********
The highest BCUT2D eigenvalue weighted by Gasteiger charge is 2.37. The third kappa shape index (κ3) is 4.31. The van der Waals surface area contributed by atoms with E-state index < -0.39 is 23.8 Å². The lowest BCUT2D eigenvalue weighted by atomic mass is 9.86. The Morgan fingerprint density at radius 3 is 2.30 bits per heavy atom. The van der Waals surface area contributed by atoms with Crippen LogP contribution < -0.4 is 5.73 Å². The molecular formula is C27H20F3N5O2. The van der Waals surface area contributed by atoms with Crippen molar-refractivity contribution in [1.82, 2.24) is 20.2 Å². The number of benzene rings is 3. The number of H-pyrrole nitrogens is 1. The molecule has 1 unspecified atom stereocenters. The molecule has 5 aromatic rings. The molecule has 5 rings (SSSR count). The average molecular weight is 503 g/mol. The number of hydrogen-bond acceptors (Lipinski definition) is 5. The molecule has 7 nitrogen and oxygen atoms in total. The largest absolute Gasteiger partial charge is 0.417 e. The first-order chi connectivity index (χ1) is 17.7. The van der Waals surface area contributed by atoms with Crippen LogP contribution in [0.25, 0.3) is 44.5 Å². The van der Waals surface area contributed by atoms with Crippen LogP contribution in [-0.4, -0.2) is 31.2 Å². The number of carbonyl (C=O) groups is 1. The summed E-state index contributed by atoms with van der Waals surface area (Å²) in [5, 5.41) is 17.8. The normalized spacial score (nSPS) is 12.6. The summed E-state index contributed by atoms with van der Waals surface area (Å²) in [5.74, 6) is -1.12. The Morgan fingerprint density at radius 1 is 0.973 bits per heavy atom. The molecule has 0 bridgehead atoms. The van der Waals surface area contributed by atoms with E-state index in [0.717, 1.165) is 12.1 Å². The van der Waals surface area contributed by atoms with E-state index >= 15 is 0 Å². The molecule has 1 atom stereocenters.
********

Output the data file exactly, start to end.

The highest BCUT2D eigenvalue weighted by Gasteiger charge is 2.37. The third kappa shape index (κ3) is 4.31. The van der Waals surface area contributed by atoms with E-state index < -0.39 is 23.8 Å². The lowest BCUT2D eigenvalue weighted by atomic mass is 9.86. The Morgan fingerprint density at radius 3 is 2.30 bits per heavy atom. The van der Waals surface area contributed by atoms with Crippen LogP contribution < -0.4 is 5.73 Å². The molecular formula is C27H20F3N5O2. The van der Waals surface area contributed by atoms with Crippen molar-refractivity contribution in [1.82, 2.24) is 20.2 Å². The number of benzene rings is 3. The number of H-pyrrole nitrogens is 1. The molecule has 1 unspecified atom stereocenters. The molecule has 5 aromatic rings. The molecule has 5 rings (SSSR count). The average molecular weight is 503 g/mol. The number of hydrogen-bond acceptors (Lipinski definition) is 5. The molecule has 7 nitrogen and oxygen atoms in total. The largest absolute Gasteiger partial charge is 0.417 e. The first-order chi connectivity index (χ1) is 17.7. The van der Waals surface area contributed by atoms with Crippen LogP contribution in [0.25, 0.3) is 44.5 Å². The van der Waals surface area contributed by atoms with Crippen LogP contribution in [-0.4, -0.2) is 31.2 Å². The number of carbonyl (C=O) groups is 1. The summed E-state index contributed by atoms with van der Waals surface area (Å²) in [5, 5.41) is 17.8. The normalized spacial score (nSPS) is 12.6. The summed E-state index contributed by atoms with van der Waals surface area (Å²) in [5.74, 6) is -1.12. The Morgan fingerprint density at radius 1 is 0.973 bits per heavy atom. The molecule has 0 bridgehead atoms. The van der Waals surface area contributed by atoms with E-state index in [0.717, 1.165) is 12.1 Å². The van der Waals surface area contributed by atoms with E-state index >= 15 is 0 Å². The molecule has 1 atom stereocenters.